Network now offended by certain types of takeout packaging
CNN has developed a reputation for finding offense around every corner, but the liberal network was mocked on Wednesday for taking it a step further and declaring certain text fonts “communicating Asianness” can be racist.
“CNN has reached the epitome of ‘we’re out of stuff to pretend to be outraged by this week for clicks’ if they’re surmising which fonts are racist,” political satirist Tim Young told Fox News.
A font, defined as a set of type or characters all of one style, can “perpetuate problematic stereotypes,” according to CNN. The network’s verified Twitter account wrote, “For years, the West has relied on so-called ‘chop suey’ fonts to communicate ‘Asianness’ in food packaging, posters and ad campaigns. But such fonts perpetuate problematic stereotypes,” to accompany a report examining the theory.
“This piece leaves me with more questions than virtue signals,” Young said. “Which fonts belong to which demographics? Does this mean Times New Roman is a Caucasian font? Is the old typewriter font for elderly people? Are there straight and gay fonts or fonts based on the 54 genders? I need to know. I’m so confused at this point.”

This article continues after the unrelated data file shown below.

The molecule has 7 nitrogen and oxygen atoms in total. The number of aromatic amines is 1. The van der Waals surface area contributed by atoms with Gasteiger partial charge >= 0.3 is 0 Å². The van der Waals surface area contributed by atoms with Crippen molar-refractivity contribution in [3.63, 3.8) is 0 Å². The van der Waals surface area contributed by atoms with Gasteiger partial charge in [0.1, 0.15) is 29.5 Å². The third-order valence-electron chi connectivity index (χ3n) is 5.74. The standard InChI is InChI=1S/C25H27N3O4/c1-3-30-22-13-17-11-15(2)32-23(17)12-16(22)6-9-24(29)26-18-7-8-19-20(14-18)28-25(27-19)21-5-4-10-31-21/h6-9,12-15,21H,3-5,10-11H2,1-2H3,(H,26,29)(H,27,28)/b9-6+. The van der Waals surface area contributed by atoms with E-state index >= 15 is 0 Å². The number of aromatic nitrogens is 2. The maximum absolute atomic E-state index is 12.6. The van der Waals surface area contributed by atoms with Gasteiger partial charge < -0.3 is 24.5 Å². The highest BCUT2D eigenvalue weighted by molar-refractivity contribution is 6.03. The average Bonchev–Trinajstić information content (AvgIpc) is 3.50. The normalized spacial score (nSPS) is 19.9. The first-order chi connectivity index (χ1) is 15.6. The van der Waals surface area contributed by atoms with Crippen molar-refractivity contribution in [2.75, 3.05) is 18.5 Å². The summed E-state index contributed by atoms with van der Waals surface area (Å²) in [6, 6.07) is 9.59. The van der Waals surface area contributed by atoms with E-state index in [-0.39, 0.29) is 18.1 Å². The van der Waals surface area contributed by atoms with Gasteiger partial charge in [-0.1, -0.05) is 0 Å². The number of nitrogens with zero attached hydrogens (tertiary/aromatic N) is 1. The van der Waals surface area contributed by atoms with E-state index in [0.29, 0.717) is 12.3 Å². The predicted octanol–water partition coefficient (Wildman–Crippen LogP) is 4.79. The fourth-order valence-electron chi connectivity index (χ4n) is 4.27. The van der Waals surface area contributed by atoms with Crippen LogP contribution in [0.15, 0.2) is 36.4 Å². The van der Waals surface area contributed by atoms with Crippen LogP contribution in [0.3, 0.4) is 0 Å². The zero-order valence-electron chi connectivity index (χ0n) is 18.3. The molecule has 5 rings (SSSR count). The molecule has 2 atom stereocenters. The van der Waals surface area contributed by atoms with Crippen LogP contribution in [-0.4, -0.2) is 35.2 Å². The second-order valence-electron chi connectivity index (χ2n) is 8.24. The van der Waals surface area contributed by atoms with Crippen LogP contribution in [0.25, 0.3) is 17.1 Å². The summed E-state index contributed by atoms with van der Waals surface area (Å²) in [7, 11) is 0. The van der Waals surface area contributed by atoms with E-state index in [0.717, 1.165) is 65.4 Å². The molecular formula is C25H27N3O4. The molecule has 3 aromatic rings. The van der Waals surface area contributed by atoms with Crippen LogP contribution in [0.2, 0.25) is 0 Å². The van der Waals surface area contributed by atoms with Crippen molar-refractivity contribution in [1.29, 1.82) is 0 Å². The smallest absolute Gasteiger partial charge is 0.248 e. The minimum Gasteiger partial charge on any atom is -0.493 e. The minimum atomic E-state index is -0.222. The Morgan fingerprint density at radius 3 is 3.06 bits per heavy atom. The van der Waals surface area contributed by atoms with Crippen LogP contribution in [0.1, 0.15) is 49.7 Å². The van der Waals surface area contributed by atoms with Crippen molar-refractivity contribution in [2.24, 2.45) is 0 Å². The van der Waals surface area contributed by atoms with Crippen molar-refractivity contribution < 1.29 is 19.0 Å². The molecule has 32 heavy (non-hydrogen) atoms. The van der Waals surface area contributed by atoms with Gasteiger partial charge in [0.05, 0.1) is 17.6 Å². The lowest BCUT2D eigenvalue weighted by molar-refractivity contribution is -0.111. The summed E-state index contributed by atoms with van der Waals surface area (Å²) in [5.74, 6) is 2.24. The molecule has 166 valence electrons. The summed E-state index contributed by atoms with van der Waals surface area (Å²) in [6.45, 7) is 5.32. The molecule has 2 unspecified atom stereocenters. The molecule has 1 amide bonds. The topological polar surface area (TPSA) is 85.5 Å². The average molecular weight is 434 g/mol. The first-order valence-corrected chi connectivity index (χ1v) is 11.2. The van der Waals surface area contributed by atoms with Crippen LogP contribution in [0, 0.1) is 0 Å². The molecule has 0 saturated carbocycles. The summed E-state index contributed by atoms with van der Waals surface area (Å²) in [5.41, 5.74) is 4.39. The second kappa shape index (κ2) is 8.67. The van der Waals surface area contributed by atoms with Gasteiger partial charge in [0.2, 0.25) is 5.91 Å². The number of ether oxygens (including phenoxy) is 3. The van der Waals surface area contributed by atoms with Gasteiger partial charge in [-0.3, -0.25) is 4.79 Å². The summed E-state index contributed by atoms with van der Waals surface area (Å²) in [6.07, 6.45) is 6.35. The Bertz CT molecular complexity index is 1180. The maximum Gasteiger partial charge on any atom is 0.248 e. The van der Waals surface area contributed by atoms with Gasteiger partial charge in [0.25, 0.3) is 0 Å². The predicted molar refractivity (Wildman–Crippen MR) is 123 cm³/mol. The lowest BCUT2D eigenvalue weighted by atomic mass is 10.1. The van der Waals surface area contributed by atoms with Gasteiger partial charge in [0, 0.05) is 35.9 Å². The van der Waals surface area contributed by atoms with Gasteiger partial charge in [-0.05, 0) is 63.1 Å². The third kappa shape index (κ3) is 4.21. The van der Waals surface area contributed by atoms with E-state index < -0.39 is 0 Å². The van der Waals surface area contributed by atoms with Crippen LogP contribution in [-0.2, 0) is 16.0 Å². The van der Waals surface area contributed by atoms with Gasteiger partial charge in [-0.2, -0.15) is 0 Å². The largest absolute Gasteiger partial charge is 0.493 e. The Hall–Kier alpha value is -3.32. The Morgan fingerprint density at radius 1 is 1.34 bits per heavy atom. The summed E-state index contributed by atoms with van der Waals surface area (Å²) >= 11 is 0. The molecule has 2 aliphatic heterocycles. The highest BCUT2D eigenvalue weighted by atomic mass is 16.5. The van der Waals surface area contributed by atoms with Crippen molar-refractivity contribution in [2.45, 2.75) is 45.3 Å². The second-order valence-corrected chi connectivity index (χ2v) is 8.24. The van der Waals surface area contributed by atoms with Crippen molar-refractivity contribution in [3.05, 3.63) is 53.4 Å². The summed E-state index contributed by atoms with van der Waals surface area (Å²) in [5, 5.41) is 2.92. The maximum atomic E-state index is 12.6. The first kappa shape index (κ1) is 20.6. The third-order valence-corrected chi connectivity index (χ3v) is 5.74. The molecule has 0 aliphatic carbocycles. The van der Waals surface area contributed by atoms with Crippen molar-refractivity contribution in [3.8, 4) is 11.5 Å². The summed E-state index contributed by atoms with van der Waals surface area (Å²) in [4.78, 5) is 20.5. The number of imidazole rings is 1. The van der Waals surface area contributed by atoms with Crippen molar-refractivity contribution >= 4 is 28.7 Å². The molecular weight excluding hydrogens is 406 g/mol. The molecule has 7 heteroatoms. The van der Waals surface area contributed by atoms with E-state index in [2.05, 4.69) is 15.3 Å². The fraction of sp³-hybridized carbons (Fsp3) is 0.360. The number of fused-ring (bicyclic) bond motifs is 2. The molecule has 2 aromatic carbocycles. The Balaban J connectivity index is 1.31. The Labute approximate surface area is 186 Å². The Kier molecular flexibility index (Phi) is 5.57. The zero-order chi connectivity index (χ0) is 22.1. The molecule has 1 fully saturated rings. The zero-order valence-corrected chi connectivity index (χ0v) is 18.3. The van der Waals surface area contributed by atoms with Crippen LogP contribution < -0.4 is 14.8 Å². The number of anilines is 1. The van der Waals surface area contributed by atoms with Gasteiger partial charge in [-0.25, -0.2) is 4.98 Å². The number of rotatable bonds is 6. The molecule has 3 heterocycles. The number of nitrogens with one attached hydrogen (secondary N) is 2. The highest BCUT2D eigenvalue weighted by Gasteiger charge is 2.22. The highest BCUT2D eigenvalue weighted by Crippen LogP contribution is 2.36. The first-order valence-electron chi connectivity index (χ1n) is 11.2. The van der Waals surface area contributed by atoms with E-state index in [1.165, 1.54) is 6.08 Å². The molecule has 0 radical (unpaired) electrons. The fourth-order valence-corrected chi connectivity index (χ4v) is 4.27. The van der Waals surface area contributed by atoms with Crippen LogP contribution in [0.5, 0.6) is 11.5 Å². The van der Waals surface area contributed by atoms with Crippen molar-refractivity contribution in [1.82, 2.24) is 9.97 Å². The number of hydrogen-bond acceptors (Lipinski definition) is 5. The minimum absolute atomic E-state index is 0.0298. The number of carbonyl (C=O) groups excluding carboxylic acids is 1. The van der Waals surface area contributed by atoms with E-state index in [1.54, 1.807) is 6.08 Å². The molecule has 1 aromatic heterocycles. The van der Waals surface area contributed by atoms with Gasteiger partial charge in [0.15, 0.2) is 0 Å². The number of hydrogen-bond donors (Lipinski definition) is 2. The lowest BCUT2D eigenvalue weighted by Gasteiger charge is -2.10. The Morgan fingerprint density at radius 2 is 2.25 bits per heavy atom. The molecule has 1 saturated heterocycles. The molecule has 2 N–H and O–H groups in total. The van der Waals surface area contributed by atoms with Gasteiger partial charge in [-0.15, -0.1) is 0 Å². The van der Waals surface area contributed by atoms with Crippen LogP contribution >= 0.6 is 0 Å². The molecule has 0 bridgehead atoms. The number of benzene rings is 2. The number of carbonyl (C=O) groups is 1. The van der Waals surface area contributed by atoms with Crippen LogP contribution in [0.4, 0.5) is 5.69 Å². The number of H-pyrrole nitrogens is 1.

The report, “Karate, Wonton, Chow Fun: The end of ‘chop suey’ fonts,” urges readers to close their eyes and imagine the font they’d use to depict the word “Chinese.”
“There’s a good chance you pictured letters made from the swingy, wedge-shaped strokes you’ve seen on restaurant signs, menus, take-away boxes and kung-fu movie posters. These ‘chop suey fonts,’ as American historian Paul Shaw calls them, have been a typographical shortcut for ‘Asianness’ for decades,” reporter Anne Quito wrote.
Quito then explored the history of the fonts and how they have evolved.
“It’s hard not to cringe at the Chinese stereotypes bundled up with each font package — especially when seen through the lens of today’s heightened vigilance toward discrimination and systemic racism. Critics believe that using chop suey typefaces is downright racist, particularly when deployed by non-Asian creators,” she wrote before struggling to find examples of White politicians using the fonts.